In addition, networks have begun offering customers the option of upgrading their contract with a cheaper package, rather than a different handset.

After many years of growth, the key brands are finding that they need to work much harder in what is now a saturated market. Sony Ericsson has not managed to leverage the true strength of the Sony brand - its strong values of innovation, quality and design. Its recent advertising has been product-based and fairly forgettable, and not easily recognisable as Sony Ericsson.

It is difficult to discern what the brand stands for, which makes it resonate less with consumers against a resurgent Nokia and a powerful Apple, which has shown up the whole sector with the launch of the iPhone.


* Focus the brand communications, Sony Ericsson needs to be very clear about what it stands for, engage consumers at every opportunity and be known for something

* With the Walkman heritage, Sony Ericsson has more credibility in music than any other handset brand; ditch the tennis sponsorship get serious about music.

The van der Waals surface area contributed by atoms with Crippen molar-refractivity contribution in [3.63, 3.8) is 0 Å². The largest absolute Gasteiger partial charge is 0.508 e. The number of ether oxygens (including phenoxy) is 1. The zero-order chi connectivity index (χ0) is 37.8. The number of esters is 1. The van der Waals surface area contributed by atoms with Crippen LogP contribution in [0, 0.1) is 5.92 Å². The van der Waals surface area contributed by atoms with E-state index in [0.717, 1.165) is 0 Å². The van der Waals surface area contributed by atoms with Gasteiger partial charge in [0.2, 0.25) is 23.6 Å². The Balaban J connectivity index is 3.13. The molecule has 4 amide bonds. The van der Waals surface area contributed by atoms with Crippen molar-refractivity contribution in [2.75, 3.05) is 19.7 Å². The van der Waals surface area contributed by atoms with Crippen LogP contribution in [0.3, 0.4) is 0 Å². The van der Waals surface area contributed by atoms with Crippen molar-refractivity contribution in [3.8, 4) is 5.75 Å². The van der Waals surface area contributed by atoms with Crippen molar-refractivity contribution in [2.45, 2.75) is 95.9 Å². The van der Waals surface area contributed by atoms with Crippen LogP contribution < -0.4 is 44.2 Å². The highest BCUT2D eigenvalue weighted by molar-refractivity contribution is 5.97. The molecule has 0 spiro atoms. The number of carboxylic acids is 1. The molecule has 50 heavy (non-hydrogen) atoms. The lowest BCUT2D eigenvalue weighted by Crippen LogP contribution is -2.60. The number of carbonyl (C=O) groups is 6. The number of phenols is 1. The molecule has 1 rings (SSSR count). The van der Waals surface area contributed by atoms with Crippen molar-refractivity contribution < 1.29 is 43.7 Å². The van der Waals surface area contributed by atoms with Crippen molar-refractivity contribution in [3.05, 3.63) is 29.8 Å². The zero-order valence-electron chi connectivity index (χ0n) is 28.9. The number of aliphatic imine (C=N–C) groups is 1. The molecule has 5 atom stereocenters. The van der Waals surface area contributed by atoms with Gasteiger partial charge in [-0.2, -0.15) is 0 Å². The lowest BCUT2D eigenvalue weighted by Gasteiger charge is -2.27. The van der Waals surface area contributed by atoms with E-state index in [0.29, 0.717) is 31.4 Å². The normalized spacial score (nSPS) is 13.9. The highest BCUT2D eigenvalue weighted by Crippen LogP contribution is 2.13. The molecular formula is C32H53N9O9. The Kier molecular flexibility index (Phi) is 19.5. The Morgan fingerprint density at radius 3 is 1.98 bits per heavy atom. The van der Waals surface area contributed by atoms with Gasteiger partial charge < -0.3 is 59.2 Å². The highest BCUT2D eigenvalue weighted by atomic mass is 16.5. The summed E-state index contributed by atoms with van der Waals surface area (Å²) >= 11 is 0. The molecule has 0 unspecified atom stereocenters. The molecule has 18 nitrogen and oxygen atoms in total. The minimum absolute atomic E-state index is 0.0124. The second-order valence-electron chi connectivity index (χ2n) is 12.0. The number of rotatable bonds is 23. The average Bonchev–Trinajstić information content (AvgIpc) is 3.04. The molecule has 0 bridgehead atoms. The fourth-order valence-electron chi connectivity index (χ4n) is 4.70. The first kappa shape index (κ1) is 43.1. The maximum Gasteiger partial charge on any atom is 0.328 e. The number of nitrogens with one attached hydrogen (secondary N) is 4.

* Be clear about the roles of the different communication channels, i.e. let the mobile retailers and networks do the product advertising and promotion, Sony Ericsson should focus on brand and music.

* Combine the power of Walkman and Cyber shot in one handset; people love music and taking pictures. (Jones)

Sony Ericsson in Middle East

Al Assi describes the Middle East as one of Sony Ericsson's key global markets in terms of sales growth potential, citing the dynamic nature of the regional retail sector and a consumer demographic flush with purchasing power.

"The Middle East and Africa combined is one of the fastest growing regions in the world in terms of mobile subscription rates," Al Assi explains.

"Subsequently, the region has grown in commercial importance internationally. In an effort to tap this, we have expanded our marketing activities and are working more closely with channel partners in an effort to achieve a result."

Al Assi cites the company's key growth markets as Saudi Arabia, Iran, Egypt, Algeria and Nigeria - the bulk of which are serviced by Sony Ericsson's regional headquarters in Dubai.

"The demand for mobile products is booming in most countries in the Middle East, especially as competition arises between operators as a result of increased cellular market liberalisation. We have achieved significant success in Saudi Arabia, UAE, Morocco, Algeria, Nigeria and South Africa."